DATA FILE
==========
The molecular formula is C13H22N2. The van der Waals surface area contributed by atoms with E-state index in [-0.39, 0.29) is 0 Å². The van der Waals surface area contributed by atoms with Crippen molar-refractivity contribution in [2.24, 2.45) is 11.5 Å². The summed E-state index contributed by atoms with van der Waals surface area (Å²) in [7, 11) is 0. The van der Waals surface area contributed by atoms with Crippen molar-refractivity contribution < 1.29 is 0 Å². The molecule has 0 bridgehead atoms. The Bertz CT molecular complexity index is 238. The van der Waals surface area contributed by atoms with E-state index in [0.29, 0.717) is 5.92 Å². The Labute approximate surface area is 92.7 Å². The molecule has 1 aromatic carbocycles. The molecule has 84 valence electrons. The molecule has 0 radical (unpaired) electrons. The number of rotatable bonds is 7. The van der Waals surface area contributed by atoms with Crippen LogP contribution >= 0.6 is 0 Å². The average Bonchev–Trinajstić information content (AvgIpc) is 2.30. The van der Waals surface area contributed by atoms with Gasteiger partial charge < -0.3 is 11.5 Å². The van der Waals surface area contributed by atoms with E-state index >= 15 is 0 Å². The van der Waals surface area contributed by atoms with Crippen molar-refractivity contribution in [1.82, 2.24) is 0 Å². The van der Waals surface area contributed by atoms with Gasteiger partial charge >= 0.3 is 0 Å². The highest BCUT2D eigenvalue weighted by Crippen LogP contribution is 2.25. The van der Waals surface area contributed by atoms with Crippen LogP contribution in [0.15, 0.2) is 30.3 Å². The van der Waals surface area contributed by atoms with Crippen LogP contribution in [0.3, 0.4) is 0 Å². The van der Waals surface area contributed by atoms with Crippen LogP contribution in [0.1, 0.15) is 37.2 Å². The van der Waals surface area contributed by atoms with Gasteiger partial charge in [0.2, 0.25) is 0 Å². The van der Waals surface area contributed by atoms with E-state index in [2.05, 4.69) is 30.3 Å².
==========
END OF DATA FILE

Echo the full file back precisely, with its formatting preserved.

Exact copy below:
The molecular formula is C13H22N2. The van der Waals surface area contributed by atoms with E-state index in [-0.39, 0.29) is 0 Å². The van der Waals surface area contributed by atoms with Crippen molar-refractivity contribution in [2.24, 2.45) is 11.5 Å². The summed E-state index contributed by atoms with van der Waals surface area (Å²) in [7, 11) is 0. The van der Waals surface area contributed by atoms with Crippen molar-refractivity contribution < 1.29 is 0 Å². The molecule has 0 bridgehead atoms. The Bertz CT molecular complexity index is 238. The van der Waals surface area contributed by atoms with E-state index in [0.29, 0.717) is 5.92 Å². The Labute approximate surface area is 92.7 Å². The molecule has 1 aromatic carbocycles. The molecule has 84 valence electrons. The molecule has 0 radical (unpaired) electrons. The number of rotatable bonds is 7. The van der Waals surface area contributed by atoms with Crippen LogP contribution >= 0.6 is 0 Å². The average Bonchev–Trinajstić information content (AvgIpc) is 2.30. The van der Waals surface area contributed by atoms with Gasteiger partial charge < -0.3 is 11.5 Å². The van der Waals surface area contributed by atoms with E-state index >= 15 is 0 Å². The van der Waals surface area contributed by atoms with Crippen molar-refractivity contribution in [1.82, 2.24) is 0 Å². The van der Waals surface area contributed by atoms with Gasteiger partial charge >= 0.3 is 0 Å². The highest BCUT2D eigenvalue weighted by Crippen LogP contribution is 2.25. The van der Waals surface area contributed by atoms with Crippen LogP contribution in [0.15, 0.2) is 30.3 Å². The van der Waals surface area contributed by atoms with Crippen LogP contribution in [0.3, 0.4) is 0 Å². The van der Waals surface area contributed by atoms with Crippen LogP contribution in [0.1, 0.15) is 37.2 Å². The van der Waals surface area contributed by atoms with Gasteiger partial charge in [0.2, 0.25) is 0 Å². The van der Waals surface area contributed by atoms with E-state index in [2.05, 4.69) is 30.3 Å².